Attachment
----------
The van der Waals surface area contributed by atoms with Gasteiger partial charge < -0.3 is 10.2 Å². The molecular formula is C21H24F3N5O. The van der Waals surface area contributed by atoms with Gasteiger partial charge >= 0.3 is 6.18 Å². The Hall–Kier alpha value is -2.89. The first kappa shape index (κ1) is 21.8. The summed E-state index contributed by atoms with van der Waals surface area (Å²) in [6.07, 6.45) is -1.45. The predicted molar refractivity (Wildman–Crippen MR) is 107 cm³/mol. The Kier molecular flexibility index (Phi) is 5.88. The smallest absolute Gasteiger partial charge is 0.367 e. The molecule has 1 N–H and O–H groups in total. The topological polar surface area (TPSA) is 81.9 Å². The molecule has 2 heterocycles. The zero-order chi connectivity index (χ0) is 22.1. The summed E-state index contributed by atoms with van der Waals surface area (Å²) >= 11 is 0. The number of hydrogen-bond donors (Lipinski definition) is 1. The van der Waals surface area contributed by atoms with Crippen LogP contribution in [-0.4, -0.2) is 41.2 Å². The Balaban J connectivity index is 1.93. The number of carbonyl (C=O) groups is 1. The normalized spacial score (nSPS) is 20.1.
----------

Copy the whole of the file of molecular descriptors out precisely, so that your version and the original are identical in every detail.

The van der Waals surface area contributed by atoms with Gasteiger partial charge < -0.3 is 10.2 Å². The molecular formula is C21H24F3N5O. The van der Waals surface area contributed by atoms with Gasteiger partial charge >= 0.3 is 6.18 Å². The Hall–Kier alpha value is -2.89. The first kappa shape index (κ1) is 21.8. The summed E-state index contributed by atoms with van der Waals surface area (Å²) in [6.07, 6.45) is -1.45. The predicted molar refractivity (Wildman–Crippen MR) is 107 cm³/mol. The Kier molecular flexibility index (Phi) is 5.88. The smallest absolute Gasteiger partial charge is 0.367 e. The molecule has 1 N–H and O–H groups in total. The topological polar surface area (TPSA) is 81.9 Å². The molecule has 2 heterocycles. The zero-order chi connectivity index (χ0) is 22.1. The summed E-state index contributed by atoms with van der Waals surface area (Å²) >= 11 is 0. The number of hydrogen-bond donors (Lipinski definition) is 1. The van der Waals surface area contributed by atoms with Crippen LogP contribution in [-0.4, -0.2) is 41.2 Å². The Balaban J connectivity index is 1.93. The number of carbonyl (C=O) groups is 1. The normalized spacial score (nSPS) is 20.1.